Yamaha has advised that pricing for the XTO starts at $62K for the extra-longshaft, right-hand rotation model plus another $8K or so for required rigging, such as the XTO Electric Helm, Command Link 7 Plus premium digital display, propeller, etc.
This sounds quite pricey initially, but it does include the new integrated electric power steering system that provides effortless steering control, and a cleaner, neater transom with just a single rigging tube.
As noted, the Yamaha XTO offshore 425 is compatible with Yamaha’s latest Command Link Plus 7.0-inch display (and other digital gauges) and the Helm Master joystick control low-speed manoeuvring system for a bit of extra money.
To facilitate multiple engine installations, the XTO 425 has 72.4mm (28.5-inch) mounting centres and can come in right- and left-handed rotation. The engine mounting holes are also identical to the smaller F350, so boaters with the older Yamaha V8s can easily repower with the larger outboard engines.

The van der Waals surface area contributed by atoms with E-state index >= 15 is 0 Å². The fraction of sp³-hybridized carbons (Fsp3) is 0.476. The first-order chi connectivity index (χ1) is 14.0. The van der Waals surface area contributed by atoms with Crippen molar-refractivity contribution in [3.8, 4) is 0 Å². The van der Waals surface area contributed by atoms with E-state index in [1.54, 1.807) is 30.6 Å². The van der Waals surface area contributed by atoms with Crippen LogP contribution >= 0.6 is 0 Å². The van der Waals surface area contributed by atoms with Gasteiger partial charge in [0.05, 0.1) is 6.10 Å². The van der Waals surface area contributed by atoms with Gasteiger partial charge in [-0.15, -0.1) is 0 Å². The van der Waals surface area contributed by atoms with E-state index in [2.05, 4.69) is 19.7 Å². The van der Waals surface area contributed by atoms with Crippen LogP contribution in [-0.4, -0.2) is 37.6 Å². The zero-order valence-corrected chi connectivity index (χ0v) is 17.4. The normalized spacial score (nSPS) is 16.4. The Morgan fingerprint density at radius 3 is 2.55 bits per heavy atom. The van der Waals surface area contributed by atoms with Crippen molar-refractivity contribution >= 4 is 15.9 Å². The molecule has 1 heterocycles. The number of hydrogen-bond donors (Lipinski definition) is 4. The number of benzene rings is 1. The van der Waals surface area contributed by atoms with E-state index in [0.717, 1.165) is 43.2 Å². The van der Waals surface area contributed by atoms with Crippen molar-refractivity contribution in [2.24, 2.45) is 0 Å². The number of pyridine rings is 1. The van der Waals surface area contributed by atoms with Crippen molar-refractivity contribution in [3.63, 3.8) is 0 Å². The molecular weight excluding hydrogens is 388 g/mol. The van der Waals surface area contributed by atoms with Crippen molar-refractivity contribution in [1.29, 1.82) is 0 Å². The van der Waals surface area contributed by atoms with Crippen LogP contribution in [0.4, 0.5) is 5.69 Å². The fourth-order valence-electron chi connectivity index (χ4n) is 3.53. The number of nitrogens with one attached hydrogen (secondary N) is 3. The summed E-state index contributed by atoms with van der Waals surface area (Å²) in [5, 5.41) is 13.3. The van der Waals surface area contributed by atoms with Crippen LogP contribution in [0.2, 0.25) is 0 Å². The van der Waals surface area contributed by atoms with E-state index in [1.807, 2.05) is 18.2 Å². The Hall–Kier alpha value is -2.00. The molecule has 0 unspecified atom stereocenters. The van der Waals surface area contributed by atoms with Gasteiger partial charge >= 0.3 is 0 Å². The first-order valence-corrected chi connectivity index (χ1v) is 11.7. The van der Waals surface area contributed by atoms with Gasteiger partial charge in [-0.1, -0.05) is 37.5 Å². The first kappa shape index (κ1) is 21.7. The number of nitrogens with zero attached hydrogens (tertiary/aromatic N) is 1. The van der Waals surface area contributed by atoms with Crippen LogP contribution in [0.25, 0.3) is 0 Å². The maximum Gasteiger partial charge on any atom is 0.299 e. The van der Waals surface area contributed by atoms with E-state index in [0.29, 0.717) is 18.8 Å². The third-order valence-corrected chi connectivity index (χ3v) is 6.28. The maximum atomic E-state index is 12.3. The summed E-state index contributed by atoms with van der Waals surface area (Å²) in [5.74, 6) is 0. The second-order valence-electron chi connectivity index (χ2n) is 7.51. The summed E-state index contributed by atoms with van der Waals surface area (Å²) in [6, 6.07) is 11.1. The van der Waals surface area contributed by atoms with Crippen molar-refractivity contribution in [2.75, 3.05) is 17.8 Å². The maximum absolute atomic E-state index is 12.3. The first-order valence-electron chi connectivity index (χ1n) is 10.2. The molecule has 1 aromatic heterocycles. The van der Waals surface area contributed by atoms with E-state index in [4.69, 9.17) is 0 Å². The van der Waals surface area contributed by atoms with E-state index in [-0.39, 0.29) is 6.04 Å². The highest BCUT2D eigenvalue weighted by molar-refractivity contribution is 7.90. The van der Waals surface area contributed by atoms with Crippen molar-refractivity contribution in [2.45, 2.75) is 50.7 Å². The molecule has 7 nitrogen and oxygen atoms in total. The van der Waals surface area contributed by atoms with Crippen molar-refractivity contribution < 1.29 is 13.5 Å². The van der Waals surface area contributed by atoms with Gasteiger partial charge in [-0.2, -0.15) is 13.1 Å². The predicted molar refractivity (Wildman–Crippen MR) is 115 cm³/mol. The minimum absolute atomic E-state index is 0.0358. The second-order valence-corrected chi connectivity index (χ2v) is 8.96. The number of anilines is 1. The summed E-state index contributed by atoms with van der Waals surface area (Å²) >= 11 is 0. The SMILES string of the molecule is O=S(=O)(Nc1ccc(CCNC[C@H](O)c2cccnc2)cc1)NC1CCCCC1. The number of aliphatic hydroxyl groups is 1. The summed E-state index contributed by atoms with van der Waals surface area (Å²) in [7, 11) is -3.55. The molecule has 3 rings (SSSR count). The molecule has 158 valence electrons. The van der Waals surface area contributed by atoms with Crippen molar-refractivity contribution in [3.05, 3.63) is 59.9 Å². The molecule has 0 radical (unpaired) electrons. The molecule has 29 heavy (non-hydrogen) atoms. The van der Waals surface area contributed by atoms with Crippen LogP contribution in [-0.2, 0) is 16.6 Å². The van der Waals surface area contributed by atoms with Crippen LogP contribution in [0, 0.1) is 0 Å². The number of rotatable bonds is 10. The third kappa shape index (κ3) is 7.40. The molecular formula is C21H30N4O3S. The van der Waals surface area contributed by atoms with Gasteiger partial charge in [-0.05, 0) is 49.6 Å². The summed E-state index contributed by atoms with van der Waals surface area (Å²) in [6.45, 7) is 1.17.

For ease of servicing the Yamaha XTO Offshore 425 employs a multi-piece cowling to provide access to specific parts of the powerhead. You’ll also find two methods for flushing out the engine at the end of a day’s fishing, and the gearcase oil can be changed whilst the boat is on the water in a marina pen.
Service intervals for the Yamaha XTO Offshore 425 are similar to other four-strokes. After an initial 20 hour/three month service for checks and minor adjustments, the service schedule runs annually or every 100 operating hours.
Yamaha was not specific about the cost to service this big new engine, but the company did say that it should be comparable with its other high-power models.
Some of the other cool engine features include a 90 amp alternator (with an impressive 59 amps available at idle), 73 degrees of tilt so you can lift the engine completely out of the water, a tilt-limit/stop mechanism, a 31-degree wide steering range, Yamaha’s Variable Trolling RPM feature, and more.
Power and performance for
The Yamaha XTO Offshore 425’s forte is powering large offshore fishing console boats and cruisers, and this was evident during our test of a pair of these big engines on the back of a Grady-White Express 330. The boat/engine combination performed beautifully on the water, proving swift and agile.
The 432kg base weight of the Yamaha XTO might be of concern on smaller craft with single engine installations, but with big, wide-beam boats such as the Grady-White, engine weight is simply not an issue. In fact, I reckon we could have bolted a third engine on the transom and the hull would still have felt well balanced.